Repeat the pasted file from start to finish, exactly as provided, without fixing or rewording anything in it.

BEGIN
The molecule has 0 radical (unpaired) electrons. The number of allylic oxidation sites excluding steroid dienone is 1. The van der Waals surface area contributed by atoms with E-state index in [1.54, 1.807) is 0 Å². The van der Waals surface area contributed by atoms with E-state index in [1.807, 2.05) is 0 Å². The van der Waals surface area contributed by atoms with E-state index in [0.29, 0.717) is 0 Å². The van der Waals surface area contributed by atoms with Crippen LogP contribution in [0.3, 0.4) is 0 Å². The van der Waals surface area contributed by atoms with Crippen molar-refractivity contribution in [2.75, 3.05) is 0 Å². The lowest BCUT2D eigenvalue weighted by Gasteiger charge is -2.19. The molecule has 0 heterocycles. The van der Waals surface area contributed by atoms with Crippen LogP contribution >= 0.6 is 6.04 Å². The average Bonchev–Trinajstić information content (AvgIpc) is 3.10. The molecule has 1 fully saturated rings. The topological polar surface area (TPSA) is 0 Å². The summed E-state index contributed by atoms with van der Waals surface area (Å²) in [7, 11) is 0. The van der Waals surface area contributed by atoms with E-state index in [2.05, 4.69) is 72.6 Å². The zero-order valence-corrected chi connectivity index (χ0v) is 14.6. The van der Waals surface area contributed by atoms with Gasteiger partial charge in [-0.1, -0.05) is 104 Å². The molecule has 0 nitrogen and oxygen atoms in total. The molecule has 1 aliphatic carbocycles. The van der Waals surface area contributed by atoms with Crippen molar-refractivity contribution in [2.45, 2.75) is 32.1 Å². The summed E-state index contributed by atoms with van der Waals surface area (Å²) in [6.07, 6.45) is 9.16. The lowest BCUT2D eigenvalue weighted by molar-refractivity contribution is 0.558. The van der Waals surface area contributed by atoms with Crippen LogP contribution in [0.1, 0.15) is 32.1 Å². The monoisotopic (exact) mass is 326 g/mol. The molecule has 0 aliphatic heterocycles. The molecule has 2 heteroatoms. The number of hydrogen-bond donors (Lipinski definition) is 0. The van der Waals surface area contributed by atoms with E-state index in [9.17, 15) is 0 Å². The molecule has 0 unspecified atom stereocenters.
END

The molecule has 0 radical (unpaired) electrons. The number of allylic oxidation sites excluding steroid dienone is 1. The van der Waals surface area contributed by atoms with E-state index in [1.54, 1.807) is 0 Å². The van der Waals surface area contributed by atoms with E-state index in [1.807, 2.05) is 0 Å². The van der Waals surface area contributed by atoms with E-state index in [0.29, 0.717) is 0 Å². The van der Waals surface area contributed by atoms with Crippen LogP contribution in [0.3, 0.4) is 0 Å². The van der Waals surface area contributed by atoms with Crippen molar-refractivity contribution in [2.75, 3.05) is 0 Å². The lowest BCUT2D eigenvalue weighted by Gasteiger charge is -2.19. The molecule has 0 heterocycles. The van der Waals surface area contributed by atoms with Crippen LogP contribution >= 0.6 is 6.04 Å². The average Bonchev–Trinajstić information content (AvgIpc) is 3.10. The molecule has 1 fully saturated rings. The topological polar surface area (TPSA) is 0 Å². The summed E-state index contributed by atoms with van der Waals surface area (Å²) in [7, 11) is 0. The van der Waals surface area contributed by atoms with E-state index in [2.05, 4.69) is 72.6 Å². The zero-order valence-corrected chi connectivity index (χ0v) is 14.6. The van der Waals surface area contributed by atoms with Gasteiger partial charge in [-0.1, -0.05) is 104 Å². The molecule has 0 nitrogen and oxygen atoms in total. The molecule has 1 aliphatic carbocycles. The van der Waals surface area contributed by atoms with Crippen molar-refractivity contribution in [2.45, 2.75) is 32.1 Å². The summed E-state index contributed by atoms with van der Waals surface area (Å²) in [6.07, 6.45) is 9.16. The lowest BCUT2D eigenvalue weighted by molar-refractivity contribution is 0.558. The van der Waals surface area contributed by atoms with Crippen LogP contribution in [0.1, 0.15) is 32.1 Å². The monoisotopic (exact) mass is 326 g/mol. The molecule has 0 aliphatic heterocycles. The molecule has 2 heteroatoms. The number of hydrogen-bond donors (Lipinski definition) is 0. The van der Waals surface area contributed by atoms with E-state index in [9.17, 15) is 0 Å². The molecule has 0 unspecified atom stereocenters.